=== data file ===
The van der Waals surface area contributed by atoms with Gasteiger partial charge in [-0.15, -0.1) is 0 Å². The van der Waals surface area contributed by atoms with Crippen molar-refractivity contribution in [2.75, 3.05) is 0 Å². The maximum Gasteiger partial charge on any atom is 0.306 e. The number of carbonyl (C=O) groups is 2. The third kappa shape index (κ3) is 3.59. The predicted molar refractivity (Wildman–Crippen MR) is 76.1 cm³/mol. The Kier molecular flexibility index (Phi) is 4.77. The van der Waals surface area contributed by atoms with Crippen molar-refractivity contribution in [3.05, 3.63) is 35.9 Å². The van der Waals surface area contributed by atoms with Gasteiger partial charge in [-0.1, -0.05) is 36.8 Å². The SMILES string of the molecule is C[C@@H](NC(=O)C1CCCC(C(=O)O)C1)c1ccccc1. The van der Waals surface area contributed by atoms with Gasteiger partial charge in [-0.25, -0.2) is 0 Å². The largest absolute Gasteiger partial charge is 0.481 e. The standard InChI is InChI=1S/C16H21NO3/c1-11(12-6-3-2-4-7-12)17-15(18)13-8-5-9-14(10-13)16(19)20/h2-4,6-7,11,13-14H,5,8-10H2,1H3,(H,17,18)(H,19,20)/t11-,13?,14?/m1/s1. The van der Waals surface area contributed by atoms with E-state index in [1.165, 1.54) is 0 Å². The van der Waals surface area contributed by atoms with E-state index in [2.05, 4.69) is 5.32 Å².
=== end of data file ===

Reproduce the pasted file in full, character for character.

The van der Waals surface area contributed by atoms with Gasteiger partial charge in [-0.15, -0.1) is 0 Å². The van der Waals surface area contributed by atoms with Crippen molar-refractivity contribution in [2.75, 3.05) is 0 Å². The maximum Gasteiger partial charge on any atom is 0.306 e. The number of carbonyl (C=O) groups is 2. The third kappa shape index (κ3) is 3.59. The predicted molar refractivity (Wildman–Crippen MR) is 76.1 cm³/mol. The Kier molecular flexibility index (Phi) is 4.77. The van der Waals surface area contributed by atoms with Crippen molar-refractivity contribution in [3.05, 3.63) is 35.9 Å². The van der Waals surface area contributed by atoms with Gasteiger partial charge in [-0.1, -0.05) is 36.8 Å². The SMILES string of the molecule is C[C@@H](NC(=O)C1CCCC(C(=O)O)C1)c1ccccc1. The van der Waals surface area contributed by atoms with Gasteiger partial charge in [-0.25, -0.2) is 0 Å². The largest absolute Gasteiger partial charge is 0.481 e. The standard InChI is InChI=1S/C16H21NO3/c1-11(12-6-3-2-4-7-12)17-15(18)13-8-5-9-14(10-13)16(19)20/h2-4,6-7,11,13-14H,5,8-10H2,1H3,(H,17,18)(H,19,20)/t11-,13?,14?/m1/s1. The van der Waals surface area contributed by atoms with E-state index in [1.165, 1.54) is 0 Å². The van der Waals surface area contributed by atoms with E-state index in [2.05, 4.69) is 5.32 Å².